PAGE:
Bally’s Investors Slam ‘Woeful’ Takeover Bid, Urge Sports Betting Halt

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A key Bally’s Corporation shareholder is urging the company to reject a takeover bid that “woefully” undervalues its assets.

Standard General‘s latest bid to take Bally’s private is an attempt to exploit the stock market’s low confidence in the company and acquire a vast casino portfolio at a cheap price, K&F Growth Capital said in a letter to the Bally’s Board of Directors Tuesday. The firm advised alternative measures to restabilize the company, which it claims could return twice as much for shareholders.

Led by Bally’s Chairman Soo Kim, Standard General’s offer values the company at roughly $684 million, or $15 per share. That is roughly 8% higher than where Bally’s shares closed Monday, though a fraction of the $2 billion offer Bally’s rejected in 2022.

Bally’s stock at ‘a point of disinterest’

Bally’s stock is down roughly 45% over the past year, with bonds trading at a roughly 28% discount to par, K&F highlighted.

K&F Managing Partners Dan Fetters and Edward King attribute that to a number of factors, including overspending on online sports betting, underfunded projects, and overall mismanagement of the company’s 16 casinos.

“Moon shot bets on huge, unfunded development projects, failed U.S. online execution, casino resort properties underperforming its regional peers, an overlevered balance sheet with little near-term prospects for de-levering and irresponsible capital allocation decisions have driven the stock and bonds to a point of disinterest from the investing community,” Fetters and King said in the letter.

‘Inconceivable’ financial decisions

The duo called the $69 million in shares Bally’s repurchased in Q4 2023 “inconceivable,” considering project funding woes. They also noted how quickly Kim’s offer followed the buyback.

Standard General is Bally’s largest shareholder, owning 26.4% of the company, according to an updated filing following its annual report.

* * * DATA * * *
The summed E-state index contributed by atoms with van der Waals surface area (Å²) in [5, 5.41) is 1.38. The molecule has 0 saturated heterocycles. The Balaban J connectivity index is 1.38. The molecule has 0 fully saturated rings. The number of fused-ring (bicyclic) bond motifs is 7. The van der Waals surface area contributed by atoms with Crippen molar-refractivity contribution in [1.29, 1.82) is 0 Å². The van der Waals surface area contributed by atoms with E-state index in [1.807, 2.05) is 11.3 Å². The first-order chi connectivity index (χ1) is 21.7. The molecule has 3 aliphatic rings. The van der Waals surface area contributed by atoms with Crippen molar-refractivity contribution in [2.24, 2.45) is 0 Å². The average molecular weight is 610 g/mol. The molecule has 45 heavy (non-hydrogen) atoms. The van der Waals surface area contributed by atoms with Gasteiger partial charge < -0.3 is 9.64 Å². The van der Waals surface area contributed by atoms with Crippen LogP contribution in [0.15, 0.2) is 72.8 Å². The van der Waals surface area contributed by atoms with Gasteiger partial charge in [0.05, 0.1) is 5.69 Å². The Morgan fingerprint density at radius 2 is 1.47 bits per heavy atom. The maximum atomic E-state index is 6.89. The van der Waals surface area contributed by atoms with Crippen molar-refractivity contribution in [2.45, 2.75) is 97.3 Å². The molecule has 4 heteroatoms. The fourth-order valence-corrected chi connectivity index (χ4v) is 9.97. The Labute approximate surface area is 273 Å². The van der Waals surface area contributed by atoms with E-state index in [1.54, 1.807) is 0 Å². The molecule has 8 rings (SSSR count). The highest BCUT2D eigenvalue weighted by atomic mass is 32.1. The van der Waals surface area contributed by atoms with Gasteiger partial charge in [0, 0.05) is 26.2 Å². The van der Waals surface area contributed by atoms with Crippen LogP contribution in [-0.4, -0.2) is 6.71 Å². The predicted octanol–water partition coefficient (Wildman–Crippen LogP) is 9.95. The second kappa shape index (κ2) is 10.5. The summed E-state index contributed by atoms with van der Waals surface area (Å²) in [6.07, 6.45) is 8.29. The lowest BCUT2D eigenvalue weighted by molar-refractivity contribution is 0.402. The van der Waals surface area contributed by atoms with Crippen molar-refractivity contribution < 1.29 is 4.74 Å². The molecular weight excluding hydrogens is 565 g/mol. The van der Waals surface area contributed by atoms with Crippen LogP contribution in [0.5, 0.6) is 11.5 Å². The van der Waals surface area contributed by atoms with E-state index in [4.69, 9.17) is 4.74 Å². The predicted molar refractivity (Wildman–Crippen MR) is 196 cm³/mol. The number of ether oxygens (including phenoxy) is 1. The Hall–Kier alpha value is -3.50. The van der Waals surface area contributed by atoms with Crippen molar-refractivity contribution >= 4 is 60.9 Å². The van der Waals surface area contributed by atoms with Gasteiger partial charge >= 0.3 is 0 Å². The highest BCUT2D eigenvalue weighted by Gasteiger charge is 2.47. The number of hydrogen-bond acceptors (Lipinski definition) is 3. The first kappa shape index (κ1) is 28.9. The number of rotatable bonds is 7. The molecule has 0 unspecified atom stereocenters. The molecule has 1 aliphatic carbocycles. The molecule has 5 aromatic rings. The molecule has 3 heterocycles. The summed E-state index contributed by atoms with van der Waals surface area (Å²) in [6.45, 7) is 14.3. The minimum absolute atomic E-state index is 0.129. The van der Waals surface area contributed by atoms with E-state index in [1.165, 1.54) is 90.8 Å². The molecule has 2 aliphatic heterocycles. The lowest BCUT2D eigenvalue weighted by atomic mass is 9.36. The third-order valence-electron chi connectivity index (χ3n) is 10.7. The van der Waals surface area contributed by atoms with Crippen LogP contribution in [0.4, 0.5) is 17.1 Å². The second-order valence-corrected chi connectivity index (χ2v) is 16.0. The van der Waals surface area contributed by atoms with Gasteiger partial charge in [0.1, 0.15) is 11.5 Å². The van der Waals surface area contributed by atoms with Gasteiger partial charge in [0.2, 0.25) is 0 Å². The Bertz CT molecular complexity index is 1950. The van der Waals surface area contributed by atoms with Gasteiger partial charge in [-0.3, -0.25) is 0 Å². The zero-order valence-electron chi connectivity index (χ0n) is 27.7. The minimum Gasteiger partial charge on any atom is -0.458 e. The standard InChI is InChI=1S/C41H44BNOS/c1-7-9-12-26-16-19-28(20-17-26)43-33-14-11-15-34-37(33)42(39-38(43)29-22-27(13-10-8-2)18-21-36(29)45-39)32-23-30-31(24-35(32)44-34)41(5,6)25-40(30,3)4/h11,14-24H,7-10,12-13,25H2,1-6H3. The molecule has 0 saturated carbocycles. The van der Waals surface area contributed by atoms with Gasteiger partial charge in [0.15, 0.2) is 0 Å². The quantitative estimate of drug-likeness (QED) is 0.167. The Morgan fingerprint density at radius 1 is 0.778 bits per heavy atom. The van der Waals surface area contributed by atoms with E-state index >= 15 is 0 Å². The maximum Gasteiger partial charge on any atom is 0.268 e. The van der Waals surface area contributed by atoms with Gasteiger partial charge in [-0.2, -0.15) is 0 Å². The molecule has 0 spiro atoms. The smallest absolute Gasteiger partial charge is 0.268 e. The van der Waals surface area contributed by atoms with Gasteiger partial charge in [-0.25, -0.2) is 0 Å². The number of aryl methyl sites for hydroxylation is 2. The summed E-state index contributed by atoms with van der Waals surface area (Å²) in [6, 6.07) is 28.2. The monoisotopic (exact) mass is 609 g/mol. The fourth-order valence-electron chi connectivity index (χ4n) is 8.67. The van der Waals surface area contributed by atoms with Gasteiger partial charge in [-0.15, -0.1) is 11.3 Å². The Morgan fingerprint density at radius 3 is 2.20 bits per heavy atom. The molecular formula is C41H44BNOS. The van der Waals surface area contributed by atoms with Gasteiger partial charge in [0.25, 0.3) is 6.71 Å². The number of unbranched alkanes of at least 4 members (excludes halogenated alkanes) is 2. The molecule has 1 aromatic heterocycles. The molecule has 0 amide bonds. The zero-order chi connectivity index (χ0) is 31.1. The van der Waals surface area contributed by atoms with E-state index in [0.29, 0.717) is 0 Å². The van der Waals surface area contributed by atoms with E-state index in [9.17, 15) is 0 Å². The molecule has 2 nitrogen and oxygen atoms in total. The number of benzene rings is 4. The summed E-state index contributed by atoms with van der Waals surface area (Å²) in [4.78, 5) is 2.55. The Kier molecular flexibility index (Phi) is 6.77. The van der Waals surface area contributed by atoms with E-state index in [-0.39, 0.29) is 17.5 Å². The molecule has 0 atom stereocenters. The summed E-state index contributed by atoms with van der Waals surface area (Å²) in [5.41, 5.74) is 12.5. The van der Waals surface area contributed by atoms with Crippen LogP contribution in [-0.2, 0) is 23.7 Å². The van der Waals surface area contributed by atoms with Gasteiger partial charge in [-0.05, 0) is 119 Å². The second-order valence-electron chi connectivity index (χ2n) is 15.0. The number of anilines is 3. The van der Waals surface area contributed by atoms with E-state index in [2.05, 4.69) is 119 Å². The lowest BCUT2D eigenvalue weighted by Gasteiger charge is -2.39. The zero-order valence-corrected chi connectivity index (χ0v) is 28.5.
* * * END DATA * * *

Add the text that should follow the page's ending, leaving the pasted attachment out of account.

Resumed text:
K&F owns less than 1% of Bally’s, though Fetters and King are prominent names in the gaming investment world. They co-founded Acies Investments, the industry’s most active VC firm in 2022, according to Sportico.

Multi-step plan to double Bally’s stock

Shareholders could lose out on double their money if Kim’s bid is approved, Fetters and King warned.

They presented a plan to deliver that value, mostly focused on divestment strategies.

Bally’s abandoning sports betting dream?

K&F recommended refocusing Bally Bet from a copycat betting app to solely supplement the company’s physical casino business.

The sports betting and gaming app is on its third iteration, after $3 billion in acquisitions resulted in less than 1% share of the market.

“The company lost its way thereafter – chasing a deeply flawed omni-channel strategy that was executed by overpaying and subsequently writing down (or writing off) a series of interactive assets, issuing massive amounts of equity in large part to acquire a sports betting customer who never arrived, and blindly pursuing massive new development opportunities without the requisite large-scale casino construction expertise,” King and Fetters said.

They recommended a strategy similar to Boyd Gaming, which provides market access for FanDuel in some states and owns a 5% stake in the company. Bally Bet is operational in seven states, with access to sports betting licenses in 11 more, according to its website.

Divesting from large-scale projects

Fetters and King highlighted the need to secure a partner for the Chicago casino project, which has been on hold amid an $800 million funding gap. They named Hard Rock International as a potential fit.

They also recommended divesting in or securing partnership opportunities for the Tropicana in Las Vegas and the Ferry Point golf course in New York.